Less may be more when it comes to surgical management.
Laurie J. McKenzie is Director of Oncofertility at Houston IVF and Director of Houston Oncofertility Preservation and Education (H.O.P.E.), Texas. She is also a member of the Contemporary OB/GYN editorial board.
Endometriosis is one of the most challenging clinical entities for gynecologists. The resultant pain and infertility are often difficult to manage, and strategies are limited. I propose a more cautious approach to endometriosis-associated infertility, based on emerging evidence that “less is more” in surgical management of this problem.
A recent case highlights the clinical issues.
J.E. is a 34-year-old P0 who initially presented in January 2014 after attempting pregnancy for 2 years. She reported a diagnosis of endometriosis as well as male-factor infertility. Her endometriosis was diagnosed via laparoscopy in December 2013 and her initial surgery was ablation of visible implants plus resection of a 4-cm endometrioma.
Prior fertility testing included a hysterosalpingogram obtained in November 2013, which demonstrated an occluded left Fallopian tube and an anti-Müllerian hormone (AMH) level that was reassuring at 1.6 ng per mL. Partner history was significant for a semen analysis that demonstrated 6 million sperm with 10% motility.
At J.E.’s initial infertility evaluation, a transvaginal ultrasound demonstrated suspected bilateral recurrent endometriomas measuring 5 and 10 cm. We discussed management options, including proceeding directly to in vitro fertilization (IVF) versus resection of the endometriomas. She was asymptomatic, but given the size of the endometriomas, I recommended repeat laparoscopy and resection of the endometriomas.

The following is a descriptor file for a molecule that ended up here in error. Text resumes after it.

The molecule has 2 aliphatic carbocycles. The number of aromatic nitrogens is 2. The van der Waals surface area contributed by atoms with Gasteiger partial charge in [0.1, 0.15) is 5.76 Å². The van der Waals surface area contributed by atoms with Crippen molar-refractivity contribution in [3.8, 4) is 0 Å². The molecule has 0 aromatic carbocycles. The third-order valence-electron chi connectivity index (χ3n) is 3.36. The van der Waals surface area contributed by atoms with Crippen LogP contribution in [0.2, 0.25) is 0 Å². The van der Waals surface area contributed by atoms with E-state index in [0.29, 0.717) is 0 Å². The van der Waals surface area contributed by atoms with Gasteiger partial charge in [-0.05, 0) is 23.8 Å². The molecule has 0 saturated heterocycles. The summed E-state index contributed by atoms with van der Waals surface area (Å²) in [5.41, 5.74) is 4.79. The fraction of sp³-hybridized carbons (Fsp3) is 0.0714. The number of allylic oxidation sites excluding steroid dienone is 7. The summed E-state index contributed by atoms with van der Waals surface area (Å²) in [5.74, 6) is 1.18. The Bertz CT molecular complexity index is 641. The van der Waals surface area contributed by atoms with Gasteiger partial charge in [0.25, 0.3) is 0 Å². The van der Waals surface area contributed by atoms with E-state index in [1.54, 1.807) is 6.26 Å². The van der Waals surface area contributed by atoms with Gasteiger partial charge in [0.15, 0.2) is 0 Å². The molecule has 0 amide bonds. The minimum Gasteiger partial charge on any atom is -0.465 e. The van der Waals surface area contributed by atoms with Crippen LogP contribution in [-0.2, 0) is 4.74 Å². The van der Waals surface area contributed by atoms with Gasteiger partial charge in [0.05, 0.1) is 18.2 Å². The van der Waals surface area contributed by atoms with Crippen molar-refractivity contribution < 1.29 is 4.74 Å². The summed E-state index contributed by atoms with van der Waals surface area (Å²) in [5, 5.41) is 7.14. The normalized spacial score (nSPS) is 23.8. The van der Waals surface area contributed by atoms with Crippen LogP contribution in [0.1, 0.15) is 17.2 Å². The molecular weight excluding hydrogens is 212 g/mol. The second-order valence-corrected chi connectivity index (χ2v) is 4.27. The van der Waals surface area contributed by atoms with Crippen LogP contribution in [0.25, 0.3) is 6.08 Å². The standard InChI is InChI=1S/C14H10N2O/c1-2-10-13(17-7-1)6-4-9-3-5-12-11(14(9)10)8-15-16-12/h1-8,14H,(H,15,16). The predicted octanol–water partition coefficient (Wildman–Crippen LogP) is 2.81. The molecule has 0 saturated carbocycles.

Four months postoperative, J.E.’s AMH was undetectable. Six months postoperative, she underwent an IVF. Despite an aggressive 16-day stimulation, no oocytes were recovered. Her AMH remains undetectable. She is now considering use of donor oocytes.
The prevalence of endometriosis is difficult to ascertain. The incidence of endometriosis in asymptomatic women undergoing tubal sterilization is reported to be 1%–7%, while the incidence of endometriosis in women undergoing laparoscopy for evaluation of infertility varies dramatically between 9% and 50%.1,2
Risk factors for endometriosis include family history, low body mass index, current or past smoking history, alcohol use, white race, and early menarche or late menopause.1,3
How endometriosis impacts fertility is unknown. Endometriotic implants may replace healthy normal ovarian tissue and exert a directly toxic effect. An inflammatory response to the endometriosis itself may affect fertility by increasing cytokine concentrations and other inflammatory mediators.
Endometriosis may disrupt normal anatomy-either by directly damaging the Fallopian tubes or via adhesion formation-resulting in impaired conception. Altered tubal transport has been documented. For a more detailed review of these proposed mechanisms see the Endometriosis and Infertility Committee Opinion by the American Society for Reproductive Medicine.4
Despite the prevalence of endometriosis among infertile women, there is little consensus in regard to optimal treatment of an infertile patient with the condition.